Review of Economic Dynamics--Volume 32, April 2019, pp.18-41
I investigate the extent to which modern dynamic stochastic general equilibrium (DSGE) models can produce macroeconomic and labor market dynamics in response to a financial crisis that are consistent with the experience of the Great Recession. Using the methods of Boivin and Giannoni (2006) and Kryshko (2011), I estimate two DSGE models in a data-rich environment. The two models estimated in this paper include close variations of the Smets & Wouters (2003, 2007) New Keynesian model and the FRBNY (Del Negro et al. 2013) model that augments the Smets & Wouters model with a financial accelerator. I find the model with a financial accelerator that is estimated in a data-rich environment is able to significantly out-forecast modern DSGE models not estimated in a data-rich environment and the Survey of Professional Forecasters (SPF) in regard to core macroeconomic growth variables and many labor and financial metrics including the unemployment rate, total number of employees by sector and business loans.
Journal of Economic Behavior and Organization--Volume 170, February 2020, pp.131-156
This paper explores the role that professional forecast announcements can have on macroeconomic volatility. Bounded rational agents are used inside a medium scale dynamic stochastic general equilibrium (DSGE) model with financial frictions. Modeled agents must form expectations about endogenous variables by selecting between three simple linear forecasting specifications some of which contain the inclusion of a“professionally announced forecast of the economic variable. Historically calibrated simulations of the model show that the usage of the announced professional forecast by the agents in their adaptive learning forecast specifications can reduce the volatility in consumption, inflation and wages by as much as 26%, 23% and 22% respectively. However, if the professional forecast is not disseminated well to the agents or biased in its dissemination, agents will learn to ignore the announcement and macroeconomic volatility will increase. Further, the inclusion of very noisy professional forecast signals can result in “coordinated volatility cascades” where agents could reduce macroeconomic volatility by ignoring the professional forecast but choose not to because of its previous forecast performance.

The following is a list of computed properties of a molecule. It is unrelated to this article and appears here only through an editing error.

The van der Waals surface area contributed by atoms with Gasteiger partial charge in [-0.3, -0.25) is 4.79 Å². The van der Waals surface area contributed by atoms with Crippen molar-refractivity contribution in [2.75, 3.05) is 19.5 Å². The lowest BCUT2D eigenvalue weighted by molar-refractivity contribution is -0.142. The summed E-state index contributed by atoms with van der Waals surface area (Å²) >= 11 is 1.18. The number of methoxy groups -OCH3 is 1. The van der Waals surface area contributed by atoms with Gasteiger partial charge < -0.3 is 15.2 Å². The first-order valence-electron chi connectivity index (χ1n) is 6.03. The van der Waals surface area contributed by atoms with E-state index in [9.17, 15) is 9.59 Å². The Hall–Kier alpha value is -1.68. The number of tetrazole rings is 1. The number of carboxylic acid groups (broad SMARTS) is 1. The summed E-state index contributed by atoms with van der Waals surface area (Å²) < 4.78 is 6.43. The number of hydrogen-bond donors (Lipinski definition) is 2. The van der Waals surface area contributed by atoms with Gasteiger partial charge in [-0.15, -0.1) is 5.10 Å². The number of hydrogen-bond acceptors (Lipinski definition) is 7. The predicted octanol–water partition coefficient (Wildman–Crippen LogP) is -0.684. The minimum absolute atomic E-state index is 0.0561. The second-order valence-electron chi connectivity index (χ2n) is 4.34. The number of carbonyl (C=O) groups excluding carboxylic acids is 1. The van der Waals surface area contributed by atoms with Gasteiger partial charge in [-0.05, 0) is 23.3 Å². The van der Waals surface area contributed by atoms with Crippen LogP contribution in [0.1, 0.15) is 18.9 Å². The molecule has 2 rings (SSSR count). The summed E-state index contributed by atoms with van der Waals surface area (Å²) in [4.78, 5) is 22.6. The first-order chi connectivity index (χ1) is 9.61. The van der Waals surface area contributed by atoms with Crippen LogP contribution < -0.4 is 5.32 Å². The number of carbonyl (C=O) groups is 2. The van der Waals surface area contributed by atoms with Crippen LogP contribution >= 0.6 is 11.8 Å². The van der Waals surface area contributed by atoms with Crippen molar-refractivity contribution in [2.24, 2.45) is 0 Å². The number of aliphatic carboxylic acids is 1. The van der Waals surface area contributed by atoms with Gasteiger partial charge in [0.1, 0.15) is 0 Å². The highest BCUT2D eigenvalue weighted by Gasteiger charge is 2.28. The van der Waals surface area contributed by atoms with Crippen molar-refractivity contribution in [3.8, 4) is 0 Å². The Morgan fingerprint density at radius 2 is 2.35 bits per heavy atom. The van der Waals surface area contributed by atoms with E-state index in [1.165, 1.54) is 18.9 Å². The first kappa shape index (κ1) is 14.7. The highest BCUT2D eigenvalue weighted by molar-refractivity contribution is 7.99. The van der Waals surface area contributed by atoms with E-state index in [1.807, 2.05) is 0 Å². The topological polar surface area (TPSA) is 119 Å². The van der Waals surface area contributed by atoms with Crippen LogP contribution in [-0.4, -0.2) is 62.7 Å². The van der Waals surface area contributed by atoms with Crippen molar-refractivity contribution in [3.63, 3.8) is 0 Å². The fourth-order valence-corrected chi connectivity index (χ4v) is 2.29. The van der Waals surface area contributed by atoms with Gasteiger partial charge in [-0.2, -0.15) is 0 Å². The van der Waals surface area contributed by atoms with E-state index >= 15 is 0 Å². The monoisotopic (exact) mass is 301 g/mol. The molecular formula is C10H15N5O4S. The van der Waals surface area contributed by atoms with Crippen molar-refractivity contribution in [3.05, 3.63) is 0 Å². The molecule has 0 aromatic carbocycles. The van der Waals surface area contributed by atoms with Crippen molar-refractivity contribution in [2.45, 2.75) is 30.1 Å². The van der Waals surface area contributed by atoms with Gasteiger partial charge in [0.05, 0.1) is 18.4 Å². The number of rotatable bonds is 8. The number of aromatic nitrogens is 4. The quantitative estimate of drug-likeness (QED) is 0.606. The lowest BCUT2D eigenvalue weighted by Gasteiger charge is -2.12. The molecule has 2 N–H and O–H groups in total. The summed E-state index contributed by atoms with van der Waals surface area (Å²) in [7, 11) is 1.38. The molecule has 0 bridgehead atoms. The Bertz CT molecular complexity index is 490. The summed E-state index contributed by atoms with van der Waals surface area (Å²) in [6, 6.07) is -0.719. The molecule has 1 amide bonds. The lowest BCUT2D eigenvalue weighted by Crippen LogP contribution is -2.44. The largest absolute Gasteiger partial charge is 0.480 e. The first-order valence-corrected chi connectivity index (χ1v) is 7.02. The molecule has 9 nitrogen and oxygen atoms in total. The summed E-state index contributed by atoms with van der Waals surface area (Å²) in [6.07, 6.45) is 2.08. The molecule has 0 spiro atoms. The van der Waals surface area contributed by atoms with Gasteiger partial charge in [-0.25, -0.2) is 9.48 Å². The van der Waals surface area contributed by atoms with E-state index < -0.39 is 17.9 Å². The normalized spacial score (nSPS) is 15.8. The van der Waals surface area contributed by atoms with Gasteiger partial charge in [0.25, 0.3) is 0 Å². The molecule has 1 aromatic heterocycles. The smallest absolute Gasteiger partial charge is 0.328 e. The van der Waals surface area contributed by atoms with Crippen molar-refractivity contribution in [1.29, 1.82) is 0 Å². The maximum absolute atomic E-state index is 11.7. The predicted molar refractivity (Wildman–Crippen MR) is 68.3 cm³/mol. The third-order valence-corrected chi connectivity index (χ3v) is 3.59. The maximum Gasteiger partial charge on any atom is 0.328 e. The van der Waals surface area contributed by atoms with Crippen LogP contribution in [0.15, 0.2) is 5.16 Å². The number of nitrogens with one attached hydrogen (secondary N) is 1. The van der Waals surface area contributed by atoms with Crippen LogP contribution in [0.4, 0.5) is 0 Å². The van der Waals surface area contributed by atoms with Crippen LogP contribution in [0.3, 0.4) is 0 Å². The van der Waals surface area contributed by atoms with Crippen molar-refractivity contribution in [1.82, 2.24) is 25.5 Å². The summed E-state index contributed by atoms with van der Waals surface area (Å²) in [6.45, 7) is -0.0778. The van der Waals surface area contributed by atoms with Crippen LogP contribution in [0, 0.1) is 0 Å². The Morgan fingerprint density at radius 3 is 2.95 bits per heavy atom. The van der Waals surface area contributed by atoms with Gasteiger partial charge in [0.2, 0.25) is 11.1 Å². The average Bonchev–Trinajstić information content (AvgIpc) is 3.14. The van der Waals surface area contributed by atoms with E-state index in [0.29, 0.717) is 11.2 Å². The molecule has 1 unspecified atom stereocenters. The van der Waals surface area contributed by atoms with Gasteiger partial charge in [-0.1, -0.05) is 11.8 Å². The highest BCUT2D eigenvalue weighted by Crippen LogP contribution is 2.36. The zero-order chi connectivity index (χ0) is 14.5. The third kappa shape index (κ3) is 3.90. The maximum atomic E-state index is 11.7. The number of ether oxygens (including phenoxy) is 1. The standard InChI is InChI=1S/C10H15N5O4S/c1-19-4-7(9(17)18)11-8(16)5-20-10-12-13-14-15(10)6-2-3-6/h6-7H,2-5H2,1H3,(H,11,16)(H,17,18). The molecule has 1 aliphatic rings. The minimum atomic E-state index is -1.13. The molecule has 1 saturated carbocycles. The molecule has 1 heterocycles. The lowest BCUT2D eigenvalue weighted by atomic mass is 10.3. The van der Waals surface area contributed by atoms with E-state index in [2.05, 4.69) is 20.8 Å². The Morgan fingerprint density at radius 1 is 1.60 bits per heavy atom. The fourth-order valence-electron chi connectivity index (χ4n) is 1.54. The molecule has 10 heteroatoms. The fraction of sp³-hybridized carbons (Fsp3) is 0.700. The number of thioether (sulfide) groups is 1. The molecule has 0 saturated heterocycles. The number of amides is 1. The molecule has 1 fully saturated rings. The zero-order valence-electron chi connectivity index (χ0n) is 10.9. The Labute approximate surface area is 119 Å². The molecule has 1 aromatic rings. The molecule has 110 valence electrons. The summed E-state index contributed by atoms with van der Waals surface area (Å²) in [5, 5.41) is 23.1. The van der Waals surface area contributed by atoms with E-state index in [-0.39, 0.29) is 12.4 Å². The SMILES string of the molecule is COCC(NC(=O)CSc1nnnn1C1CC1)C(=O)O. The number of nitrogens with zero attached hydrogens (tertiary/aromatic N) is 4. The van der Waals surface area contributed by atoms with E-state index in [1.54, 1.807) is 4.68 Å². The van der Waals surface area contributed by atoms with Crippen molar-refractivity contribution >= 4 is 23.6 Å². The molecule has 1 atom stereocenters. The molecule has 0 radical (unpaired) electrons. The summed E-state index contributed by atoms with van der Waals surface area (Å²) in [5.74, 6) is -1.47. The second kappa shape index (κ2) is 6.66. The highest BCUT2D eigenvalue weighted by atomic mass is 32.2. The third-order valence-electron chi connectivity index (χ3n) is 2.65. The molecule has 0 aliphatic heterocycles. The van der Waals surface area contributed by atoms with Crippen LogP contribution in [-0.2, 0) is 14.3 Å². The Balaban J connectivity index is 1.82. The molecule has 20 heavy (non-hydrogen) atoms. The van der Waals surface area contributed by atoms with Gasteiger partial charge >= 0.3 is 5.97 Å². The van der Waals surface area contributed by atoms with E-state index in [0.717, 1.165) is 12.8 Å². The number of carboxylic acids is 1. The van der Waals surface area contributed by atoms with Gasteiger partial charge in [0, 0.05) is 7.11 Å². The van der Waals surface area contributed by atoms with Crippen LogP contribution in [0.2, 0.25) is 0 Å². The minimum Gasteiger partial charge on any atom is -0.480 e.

Economics Letters--Volume 196, November 2020, 109497
This paper explores the relationship between GDP growth, the unemployment rate and employment growth. Using a structural DSGE model and a data-rich estimation approach I am able to estimate the coefficients and correlations between GDP growth and unemployment rate changes, GDP growth and overall employment growth as well as GDP growth and employment growth by sector. I find historically equivalent estimates when I compare the simulated model with actual realized data. I am then able to look at the effect different types of economic shocks have on these estimates and I find that investment and finance shocks have larger effects on employment growth and the unemployment rate when compared to productivity and other supply-side shocks when the effect on GDP is controlled for. For example, the model suggests that a 1% decline in real GDP would result in an increase of the unemployment rate of 0.5% if it was caused by a financial or investment shock, however, it would only increase the unemployment rate by 0.15% if the 1% decline in real GDP was caused by a productivity shock.